# Algorithms for weighted independent transversals and strong colouring

An independent transversal (IT) in a graph with a given vertex partition is an independent set consisting of one vertex in each partition class. Several sufficient conditions are known for the existence of an IT in a given graph with a given vertex partition, which have been used over the years to solve many combinatorial problems. Some of these IT existence theorems have algorithmic proofs, but there remains a gap between the best bounds given by nonconstructive results, and those obtainable by efficient algorithms. Recently, Graf and Haxell (2018) described a new (deterministic) algorithm that asymptotically closes this gap, but there are limitations on its applicability. In this paper we develop a randomized version of this algorithm that is much more widely applicable, and demonstrate its use by giving efficient algorithms for two problems concerning the strong chromatic number of graphs.

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## 1 Introduction

Let be a graph with a partition of its vertices. The elements of are non-empty subsets of , which we refer to as blocks. We say that an independent set of is an independent transversal (IT) of with respect to if for all ; likewise, we say that is a partial independent transversal (PIT) of with respect to if for all .

Many combinatorial problems can be formulated in terms of the existence of an IT in a graph with respect to a given vertex partition (see e.g. ). Various known results give sufficient conditions for the existence of an IT (e.g. [2, 11, 22, 23, 5, 9]). Furthermore, some of these results have algorithmic versions, mostly relying on algorithmic versions of the Lovász Local Lemma (LLL), that can efficiently return an IT given a graph and vertex partition (see [10, 7, 18, 20, 13, 19]). However, the IT existence theorems (in particular [22, 23]) that give the best possible bounds do not give efficient algorithms for finding an IT.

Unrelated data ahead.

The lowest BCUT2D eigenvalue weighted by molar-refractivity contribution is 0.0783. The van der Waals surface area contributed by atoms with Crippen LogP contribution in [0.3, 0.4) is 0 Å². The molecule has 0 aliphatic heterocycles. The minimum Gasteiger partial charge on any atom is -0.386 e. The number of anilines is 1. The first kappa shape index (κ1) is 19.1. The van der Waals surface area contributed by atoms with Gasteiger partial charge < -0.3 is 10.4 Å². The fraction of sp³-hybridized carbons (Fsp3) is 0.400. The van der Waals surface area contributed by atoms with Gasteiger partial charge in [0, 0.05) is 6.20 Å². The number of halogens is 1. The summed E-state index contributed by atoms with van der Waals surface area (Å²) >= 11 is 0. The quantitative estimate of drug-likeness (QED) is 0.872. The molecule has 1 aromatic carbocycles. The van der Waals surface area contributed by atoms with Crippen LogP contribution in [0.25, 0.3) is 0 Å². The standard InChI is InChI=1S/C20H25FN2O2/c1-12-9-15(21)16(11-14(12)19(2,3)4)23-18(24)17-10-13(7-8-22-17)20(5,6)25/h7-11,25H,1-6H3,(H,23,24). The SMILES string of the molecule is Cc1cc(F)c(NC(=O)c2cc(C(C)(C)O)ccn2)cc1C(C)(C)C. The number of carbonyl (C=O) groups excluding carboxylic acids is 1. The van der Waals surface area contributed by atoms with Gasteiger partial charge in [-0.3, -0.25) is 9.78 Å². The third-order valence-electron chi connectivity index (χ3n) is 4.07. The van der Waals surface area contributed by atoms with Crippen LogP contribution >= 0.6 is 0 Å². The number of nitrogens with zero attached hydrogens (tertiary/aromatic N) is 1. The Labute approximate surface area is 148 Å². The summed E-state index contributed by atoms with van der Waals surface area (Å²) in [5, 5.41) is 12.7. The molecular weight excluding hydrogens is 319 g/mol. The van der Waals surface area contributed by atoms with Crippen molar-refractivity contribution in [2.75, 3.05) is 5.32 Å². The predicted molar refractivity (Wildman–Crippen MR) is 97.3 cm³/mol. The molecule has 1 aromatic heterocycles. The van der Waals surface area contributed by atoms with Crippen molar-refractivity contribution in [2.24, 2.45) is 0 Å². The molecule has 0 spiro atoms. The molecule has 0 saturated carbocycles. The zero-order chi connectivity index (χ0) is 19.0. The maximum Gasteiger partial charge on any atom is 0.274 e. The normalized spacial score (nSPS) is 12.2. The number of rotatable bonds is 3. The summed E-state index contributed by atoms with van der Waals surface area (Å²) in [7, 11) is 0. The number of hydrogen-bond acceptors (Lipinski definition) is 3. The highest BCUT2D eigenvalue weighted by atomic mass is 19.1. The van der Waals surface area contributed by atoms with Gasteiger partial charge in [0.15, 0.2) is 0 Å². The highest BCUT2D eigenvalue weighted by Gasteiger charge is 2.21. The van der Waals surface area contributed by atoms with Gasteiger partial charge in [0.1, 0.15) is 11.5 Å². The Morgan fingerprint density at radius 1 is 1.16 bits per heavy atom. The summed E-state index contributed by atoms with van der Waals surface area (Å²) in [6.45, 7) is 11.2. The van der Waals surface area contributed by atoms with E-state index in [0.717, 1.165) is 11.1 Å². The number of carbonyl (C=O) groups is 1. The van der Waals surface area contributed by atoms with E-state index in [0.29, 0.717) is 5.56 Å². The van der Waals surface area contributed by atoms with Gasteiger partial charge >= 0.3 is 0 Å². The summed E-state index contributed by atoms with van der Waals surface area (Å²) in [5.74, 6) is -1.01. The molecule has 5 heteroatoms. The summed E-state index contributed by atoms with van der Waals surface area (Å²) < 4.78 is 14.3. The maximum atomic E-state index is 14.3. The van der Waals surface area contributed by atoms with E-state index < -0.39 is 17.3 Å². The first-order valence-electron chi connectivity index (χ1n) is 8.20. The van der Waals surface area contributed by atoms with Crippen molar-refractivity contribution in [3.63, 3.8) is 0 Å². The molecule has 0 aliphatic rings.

Recently, a new algorithm, called  , has been shown to find (for a large class of graphs) either an IT or a set of blocks that has a small dominating set in . The algorithm uses ideas from the original (non-algorithmic) proof of the corresponding existence result due to Haxell [22, 23] and modifications of several key notions (including “lazy updates”) introduced by Annamalai in [6, 7]. The bounds given by are asymptotically best possible, but it is applicable only in certain restricted circumstances. The aim of this paper is to obtain a new randomized algorithm that is more widely applicable and removes some of the technical limitations.

To describe and its features and limitations, we require a few definitions. A graph is -claw-free with respect to vertex partition if no vertex of has independent neighbours in distinct blocks. We say that a subset dominates a vertex set in if for all , there exists for some . (This is often referred to as strong domination or total domination, but since it is the only notion of domination that we will refer to, we will use the simpler term.) For a subset of the vertex partition, we write . For , we let denote the induced subgraph on .

A constellation for is a vertex set , such that the components of are stars with at least two vertices, each with a centre and a nonempty set of leaves distinct from its centre, with the additional property that the set of all leaves of forms a PIT of with respect to of size . We denote the set of leaves of by .

The following result was shown for in .

###### Theorem 1 ().

The algorithm takes as input parameters , and a graph with vertex partition such that is -claw-free with respect to and finds either: